The Everest Memorial Trust, based in the United Kingdom, made major improvements to the hospital starting in 1998. Over the past 5 years, the rock structure has doubled in size and has been reinforced with mortar in the cracks of the stones to keep the wind from blowing through the bedrooms. Solar panels and a wind generation system supply 220-volt AC electricity in small quantities. And there is a solar thermal heating system for water and to provide some heat for the structure. There is a shower as well. The average nighttime temperature in the bedrooms during the spring season runs about 20 degrees F (as it turned out, there were two consecutive nights in early March where the bedroom temperature was 30 degrees Celsius). There is now inside plumbing with a sit down toilet (instead of the traditional Charpi where one must squat), sink and shower. The EMT also installed a septic system and drain field. A spring from the nearby lateral moraine of the Khumbu glacier was tapped and water brought to the clinic cistern by underground pipe. This pipe did not thaw during the spring season last year meaning that water had to be transported from the spring by other means. The renovations were expensive considering that much of the material had to be transported to Pheriche by helicopter. The EMT invested nearly $100,000.00 in this project.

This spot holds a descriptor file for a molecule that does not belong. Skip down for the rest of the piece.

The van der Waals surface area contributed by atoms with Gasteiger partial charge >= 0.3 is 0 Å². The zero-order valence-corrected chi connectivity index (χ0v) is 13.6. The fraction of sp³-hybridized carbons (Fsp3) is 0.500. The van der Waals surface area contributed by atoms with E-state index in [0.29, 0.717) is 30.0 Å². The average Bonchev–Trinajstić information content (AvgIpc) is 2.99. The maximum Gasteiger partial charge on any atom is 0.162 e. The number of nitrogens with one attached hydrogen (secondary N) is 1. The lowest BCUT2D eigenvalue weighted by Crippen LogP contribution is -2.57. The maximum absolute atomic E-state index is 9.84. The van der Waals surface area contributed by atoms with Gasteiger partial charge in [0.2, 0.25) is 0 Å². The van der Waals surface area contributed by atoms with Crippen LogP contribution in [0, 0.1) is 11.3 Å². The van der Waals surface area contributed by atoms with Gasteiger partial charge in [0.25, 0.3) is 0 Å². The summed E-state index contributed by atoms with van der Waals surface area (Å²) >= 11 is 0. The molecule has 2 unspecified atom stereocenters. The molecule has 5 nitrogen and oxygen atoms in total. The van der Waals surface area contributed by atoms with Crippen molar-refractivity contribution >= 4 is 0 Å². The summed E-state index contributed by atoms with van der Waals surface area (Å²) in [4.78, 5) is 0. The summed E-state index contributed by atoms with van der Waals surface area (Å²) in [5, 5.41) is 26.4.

Located on the trail to the Mt. Everest Base Camp at 14,517.5 feet, Pheriche and its HRA facility, seemed to be the site where many cases of AMS that led to death either occurred or to where these cases were transported. It is the highest hospital in the world (defined as providing in-patient care). Sometime later, the British Embassy made initial contributions that allowed the construction of a second Aid Post at Manang. Manang is located on the Annapurna Ring, the most popular trek in Nepal, at about 11,000 feet. That aid post is also under the HRA umbrella.
An HRA headquarters office was also established in Kathmandu to coordinate the staffing and function of the two remote Aid Posts. Conveniently located in Thamel, in 1998, it was moved to its current location across the street from the Royal Palace. Here, trekkers can also come and receive free lectures concerning AMS and its prevention.
For the first time since the inception of the HRA, a new outpost is being established this year at the Everest Base Camp at 17,600 feet at the foot of the Khumbu icefall. Medical care will be offered as needed especially to the porters and Sherpas who may become ill in the very thin air after ascending too rapidly. Many Everest expeditions have their own physician but a significant percentage of these doctors have minimal if any high altitude medicine training or experience. Therefore it remains to be seen how many of the mountaineering groups will take advantage of the expertise at the HRA Aid Post at the Base Camp.